High Tea

Escape the madding crowd at the Four Seasons and other tea rooms

By Erica Wayne 01/19/2012

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To me, afternoon tea — the full English extravaganza, complete with pots of premium blends, delicate finger sandwiches, warm scones and ornate pastries — is one of the finest meals on earth.
 
If it’s done properly (gracious servers, food brought to the table in beautifully arrayed courses, China teapots refilled as needed), the repast will appeal not only to the stomach and the eyes, but also to the mind, allowing a couple of hours of restful escape from the exigencies of daily life.
 
As you might expect, teas seem to be primarily female functions. Real men don't eat quiche or crumpets unless wheedled into submission by real women. I have to sympathize; a quartet of refined, rectangular tea sandwiches and one or two scones may fade from significance within an hour or two. Tea is a social event as well as a meal, a chance to catch up with a friend, gossip and — most important — ignore the “must do” list we women carry in our purses and the backs of our minds.
 
There are several places to partake of afternoon tea in and around Pasadena: for sheer indulgence, the Langham Huntington, Pasadena (1401 S. Oak Knoll Ave., Pasadena, 626/568 3900, pasadena.langhamhotels.com) offers traditional afternoon teas for $39 to $59 and a Sunday chocolate tea for $59, complete with a chocolate fountain and unusual sandwiches, like white chocolate and avocado mousse with vanilla shrimp. Shades of Willy Wonka!  
 
If you want culture with your tea, the Huntington Library, Art Collections, and Botanical Gardens (1151 Oxford Road, San Marino, 626/405-2100, huntington.org) serves up a generous helping of each. In their Rose Garden Tea Room, a central serving table is laden with sandwiches, cheeses, fruits, salads and petit desserts which can be approached without limit (tea and scones are served to your table), but getting up for refills is a drag and the cost ($28) must be added to a $15 museum entry fee for non-members.
 
Rose Tree Cottage (801 S. Pasadena Ave., Pasadena, 626/793-3337, rosetreecottage.com ) charges $32.50 for tea, which includes a helping of roast beef (very English, but more a traditional component of high than afternoon teas). The cottage is also a purveyor of a huge number of English goods, from food and small gift items to cookware and even apparel.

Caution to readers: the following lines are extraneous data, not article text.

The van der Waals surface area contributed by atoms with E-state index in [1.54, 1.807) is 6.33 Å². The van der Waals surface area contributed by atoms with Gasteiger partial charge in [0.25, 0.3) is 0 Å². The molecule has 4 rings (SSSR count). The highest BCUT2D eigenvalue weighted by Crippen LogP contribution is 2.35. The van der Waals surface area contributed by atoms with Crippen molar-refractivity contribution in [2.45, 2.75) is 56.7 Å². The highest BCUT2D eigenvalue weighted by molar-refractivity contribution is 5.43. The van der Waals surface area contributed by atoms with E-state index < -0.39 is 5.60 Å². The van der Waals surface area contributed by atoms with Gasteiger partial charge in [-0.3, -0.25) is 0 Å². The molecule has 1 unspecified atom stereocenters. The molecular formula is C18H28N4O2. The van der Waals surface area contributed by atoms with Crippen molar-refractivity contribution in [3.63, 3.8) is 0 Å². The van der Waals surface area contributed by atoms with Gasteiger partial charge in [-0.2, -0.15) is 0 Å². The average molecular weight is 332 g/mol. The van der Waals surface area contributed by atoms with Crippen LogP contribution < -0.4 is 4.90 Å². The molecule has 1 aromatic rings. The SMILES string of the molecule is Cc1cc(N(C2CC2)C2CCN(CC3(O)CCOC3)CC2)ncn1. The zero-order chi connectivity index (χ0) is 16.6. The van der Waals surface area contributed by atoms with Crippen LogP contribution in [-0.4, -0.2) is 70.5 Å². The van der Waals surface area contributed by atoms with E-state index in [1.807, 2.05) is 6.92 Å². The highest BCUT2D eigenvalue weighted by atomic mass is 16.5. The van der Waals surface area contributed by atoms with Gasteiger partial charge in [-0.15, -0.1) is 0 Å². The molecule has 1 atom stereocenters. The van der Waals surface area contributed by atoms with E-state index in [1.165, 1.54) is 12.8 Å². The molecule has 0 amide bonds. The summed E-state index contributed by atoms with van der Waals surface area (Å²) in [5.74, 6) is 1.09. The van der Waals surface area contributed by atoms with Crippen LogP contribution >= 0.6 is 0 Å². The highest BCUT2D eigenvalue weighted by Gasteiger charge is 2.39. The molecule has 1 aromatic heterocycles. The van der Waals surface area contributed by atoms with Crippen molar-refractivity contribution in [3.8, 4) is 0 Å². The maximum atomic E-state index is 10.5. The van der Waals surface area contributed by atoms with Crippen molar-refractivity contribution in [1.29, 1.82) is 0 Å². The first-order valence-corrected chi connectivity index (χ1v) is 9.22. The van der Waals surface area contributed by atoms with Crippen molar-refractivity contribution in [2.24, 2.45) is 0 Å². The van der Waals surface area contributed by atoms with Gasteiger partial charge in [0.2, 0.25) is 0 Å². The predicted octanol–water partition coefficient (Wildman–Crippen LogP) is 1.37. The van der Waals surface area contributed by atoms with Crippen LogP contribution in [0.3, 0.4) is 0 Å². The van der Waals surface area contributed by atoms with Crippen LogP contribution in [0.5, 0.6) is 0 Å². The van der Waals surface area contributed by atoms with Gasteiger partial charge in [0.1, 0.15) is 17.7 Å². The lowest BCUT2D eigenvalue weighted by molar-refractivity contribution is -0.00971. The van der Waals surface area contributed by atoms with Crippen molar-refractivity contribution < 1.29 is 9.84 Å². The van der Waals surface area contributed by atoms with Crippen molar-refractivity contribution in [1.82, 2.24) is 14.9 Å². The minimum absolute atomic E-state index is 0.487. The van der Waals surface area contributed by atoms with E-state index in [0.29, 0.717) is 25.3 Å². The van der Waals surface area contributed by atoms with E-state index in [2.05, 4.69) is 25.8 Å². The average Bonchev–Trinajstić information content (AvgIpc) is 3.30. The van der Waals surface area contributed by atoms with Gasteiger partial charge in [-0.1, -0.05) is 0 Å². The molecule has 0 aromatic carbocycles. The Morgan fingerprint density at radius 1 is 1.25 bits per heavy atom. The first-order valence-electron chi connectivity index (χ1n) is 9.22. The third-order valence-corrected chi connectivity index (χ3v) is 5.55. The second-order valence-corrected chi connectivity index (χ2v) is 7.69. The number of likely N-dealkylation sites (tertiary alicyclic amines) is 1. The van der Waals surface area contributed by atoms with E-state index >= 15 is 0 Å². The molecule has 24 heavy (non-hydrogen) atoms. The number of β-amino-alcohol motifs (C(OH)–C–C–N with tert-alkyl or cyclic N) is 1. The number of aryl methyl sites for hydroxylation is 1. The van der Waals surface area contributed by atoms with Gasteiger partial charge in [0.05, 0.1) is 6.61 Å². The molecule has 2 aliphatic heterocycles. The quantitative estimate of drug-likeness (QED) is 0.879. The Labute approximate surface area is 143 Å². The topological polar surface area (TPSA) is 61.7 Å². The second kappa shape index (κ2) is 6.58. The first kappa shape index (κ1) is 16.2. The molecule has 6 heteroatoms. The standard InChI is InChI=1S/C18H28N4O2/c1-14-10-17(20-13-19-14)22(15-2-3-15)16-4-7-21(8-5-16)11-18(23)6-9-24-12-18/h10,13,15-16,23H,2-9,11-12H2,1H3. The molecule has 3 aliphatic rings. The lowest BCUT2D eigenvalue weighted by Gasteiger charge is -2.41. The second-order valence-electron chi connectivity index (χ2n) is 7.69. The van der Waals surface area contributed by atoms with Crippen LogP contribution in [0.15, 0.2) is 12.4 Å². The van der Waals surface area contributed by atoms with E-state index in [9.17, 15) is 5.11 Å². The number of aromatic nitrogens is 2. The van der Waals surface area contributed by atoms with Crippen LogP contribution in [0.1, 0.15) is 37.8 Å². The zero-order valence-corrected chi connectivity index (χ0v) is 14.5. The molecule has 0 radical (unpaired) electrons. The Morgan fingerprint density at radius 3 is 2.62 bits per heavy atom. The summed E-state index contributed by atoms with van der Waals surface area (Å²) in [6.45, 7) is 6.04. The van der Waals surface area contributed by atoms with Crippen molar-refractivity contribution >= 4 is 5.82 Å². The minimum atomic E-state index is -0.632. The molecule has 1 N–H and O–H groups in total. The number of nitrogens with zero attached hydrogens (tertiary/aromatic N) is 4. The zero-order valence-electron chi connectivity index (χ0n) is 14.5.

Tea Rose Garden (28 S. Raymond Ave., Pasadena, 626/578-1144, tearosegarden.com) is a full-service florist. No wonder their afternoon tea includes a spring petal salad. The prices range from $19 to $22 for a set tea, and they also have an á la carte list of delightful sandwiches, salads and pastries.
 
Scarlet Tea Room (18 W. Green St., Pasadena, 626/577-0051, scarlettearoom.com) has set teas from $27 to $32. However, their menu has expanded way beyond tea to include innovative lunch and dinner items that are bound to take attention away from the more standard (and well-prepared) sandwiches, scones and pastries that should be the focus of the 
tea taker. 
 
If you’re really, really, really into teas, Chado Tea Room (79 N Raymond Ave., Pasadena, 626/431-2832, chadotea.com) has more than 200 varieties. There’s an ample afternoon tea for $18 and a tempting list of salads and sandwiches. The ambiance is part restaurant, part store and part apothecary, with bins of fine tea leaves and crockery from floor to ceiling. 
 
My latest favorite is the Four Seasons Tea Room (not exactly a room, but a whole cottage with two dining areas and a garden). It’s one of the purest providers of afternoon tea and also one of the oldest, opened in 1991. Unlike the restaurants above, Four Seasons’ menu consists of only four teas (sandwich, salad, cream and afternoon) and, although they have a few items 
for sale, the focus is on the ladies who lunch.
 
Last week I was one of those ladies, catching up on my friend Catherine’s life and letting her catch up on mine. We arrived at 1 p.m. (Four Seasons is open from 11 a.m. to 4 p.m.) and were given a choice of tables in the two sunny dining rooms adorned with lace curtains, dark wood furniture with comfy cushions, linen napkins and cabinets filled with lovely floral China.
Once seated, we were handed the tea list. Although no match for Chado (thank goodness, or we might still be there), there were plenty of choices, and we each wound up with a huge China pot of fragrant tea and delicate China teacups.
 
Soon after, a platter of lovely finger sandwiches appeared, adorned with edible flowers (pansies, roses) and herbs (a sprig of fresh mint). The fillings were truly elegant: among them cucumber with dill butter, tarragon chicken salad, egg salad with green olive spread, red pepper with cream cheese and cream cheese on pumpkin bread. 
 
Having dealt with the sandwiches and my tiff with my sister and Cathy’s daughter’s new suitor (I would have said boyfriend, but after all, we were having afternoon tea), we were served hot, freshly baked egg-washed scones we could slather with dense whipped cream and raspberry preserves. As Yelpers often say: Delish!
 
Had that been all, we would have been quite satisfied, having discussed travel plans, husbands’ foibles and the fashionable “paleo” diet as we filled ourselves up with enough carbs to set back anyone on that regimen by at least a month. 
 
But our empty basket was soon replaced with a trio of diminutive lemon bars, powered sugar-dusted shortbread rounds and a deep, dark chocolate confection that was indescribable. (No, not “delish” — much, much better!) These last were perfect to make our brief, exasperated foray into contemporary political events more palatable and to make that last cup of tea for the road much more enjoyable.

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